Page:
By Whitney Forman-Cook
WASHINGTON, June 17, 2016 – The National Association of Conservation Districts works in tandem with the National Conservation Foundation to implement nationwide programming that promotes conservation education. One of those efforts is the NCF Envirothon.
You might not be familiar with Envirothon, but trust me, you want to be. Envirothon is an international competition that sets the stage for students from all walks of life to show off their expertise in fundamental environmental sciences, including soils, forestry, aquatics, and wildlife. Every year, a fifth topic is added to the syllabi for students to master and later be quizzed on. This year, that fifth topic is invasive species.
Katie Stump, NACD’s Northeastern representative and policy specialist, grew up competing in Envirothon competitions in Maryland. In a few words, Envirothon is a quiz bowl competition that is held at the county, state, and international levels. The student teams typically are formed and supported by high schools, but can also be created by Girl Scout or Boy Scout troops, 4-H clubs, or other youth organizations.
Katie’s high school had an “A Team” and a “B Team” that competed at Envirothon competitions. I’ll let her tell you the rest:
Whitney: Tell me about your experience in Envirothon – how it started and why you got involved.
Katie: I started doing Envirothon my senior year of high school, after being in environmental club in the past and signing up to take AP environmental science. My environmental science teacher also happened to be the advisor for the Envirothon team, and because I’ve always been really competitive, especially in academic competitions, I thought joining the team would be really interesting opportunity for me.
So I started that summer – studying and doing trainings on how to identify species of trees and wildlife. The year I did Envirothon, the fifth topic was groundwater, so I studied that, too. To prepare for the written tests in soils, I studied soil profiles in the field, identifying the different layers and other soil properties from soil pits behind my school.
W: So how did you do? Did you win?
K: No, but we did really well! We got third place in a county in Maryland that is very competitive. It was really close, and a lot of fun.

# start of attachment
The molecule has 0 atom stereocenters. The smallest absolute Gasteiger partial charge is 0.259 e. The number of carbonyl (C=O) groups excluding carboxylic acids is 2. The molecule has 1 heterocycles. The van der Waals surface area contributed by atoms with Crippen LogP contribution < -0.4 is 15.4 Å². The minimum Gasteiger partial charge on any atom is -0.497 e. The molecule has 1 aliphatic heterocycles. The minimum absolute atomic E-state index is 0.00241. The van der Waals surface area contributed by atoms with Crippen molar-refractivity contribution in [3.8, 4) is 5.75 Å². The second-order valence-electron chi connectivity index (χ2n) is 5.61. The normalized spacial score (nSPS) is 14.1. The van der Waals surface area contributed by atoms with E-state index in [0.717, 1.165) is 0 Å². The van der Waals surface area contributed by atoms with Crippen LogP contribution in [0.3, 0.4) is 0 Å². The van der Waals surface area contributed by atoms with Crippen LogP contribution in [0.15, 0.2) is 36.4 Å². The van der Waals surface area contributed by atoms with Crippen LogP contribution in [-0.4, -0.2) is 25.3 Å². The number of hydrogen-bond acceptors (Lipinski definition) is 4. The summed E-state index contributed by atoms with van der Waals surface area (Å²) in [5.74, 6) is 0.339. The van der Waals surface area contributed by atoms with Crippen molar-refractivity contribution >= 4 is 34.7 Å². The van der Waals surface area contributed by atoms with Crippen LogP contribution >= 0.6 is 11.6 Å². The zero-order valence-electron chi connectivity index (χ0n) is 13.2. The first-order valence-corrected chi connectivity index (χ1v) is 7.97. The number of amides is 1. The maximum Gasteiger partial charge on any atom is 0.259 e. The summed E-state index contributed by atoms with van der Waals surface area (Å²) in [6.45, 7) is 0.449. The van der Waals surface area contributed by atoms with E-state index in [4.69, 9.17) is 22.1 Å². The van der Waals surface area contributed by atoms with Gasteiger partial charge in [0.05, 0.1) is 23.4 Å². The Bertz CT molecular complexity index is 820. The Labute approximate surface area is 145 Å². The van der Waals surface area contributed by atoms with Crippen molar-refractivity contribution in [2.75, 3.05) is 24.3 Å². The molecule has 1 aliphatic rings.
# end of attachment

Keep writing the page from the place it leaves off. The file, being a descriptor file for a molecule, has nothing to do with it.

W: So tell me more about your team. Did your team advisor hold practices for you?
K: Well there were two teams, an “A” and “B team,” of five students each that compete in separate competitions. The first place “A team” competes at the state level later in the year. Both teams attend practices leading up to competitions, and for me it was very intense. We met every day after school from 5:00pm to 7:00pm. We also had to prepare to give oral presentations as part of Envirothon competitions.
I keep in touch with some of my teammates. One of my teammates was actually my sister – so Envirothon is really a family thing for us. As far as I know though, I’m the only team member from that year that has gone on to join a career in environmental sciences. Envirothon is really why I’m doing what I’m doing.
W: That’s amazing! Tell me more about how Envirothon has shaped your career goals.
K: When I was in high school, I thought everything I could learn about environmental sciences – especially soils – was just so cool. For a long time, I wanted to be a soil scientist. I even studied soil science in college – one of my degrees is in environmental science with a focus on soils and land resources. Envirothon really got me on that path.
It’s funny because the people that help administer Envirothon are from conservation districts. And when I did the county competition, all the conservation district employees that were there would later be the people I worked with as an intern with NRCS.
It’s just a really great learning experience, much more in depth then what you would learn in an environmental science class. And it helps young people develop public speaking skills, too, which is so valuable.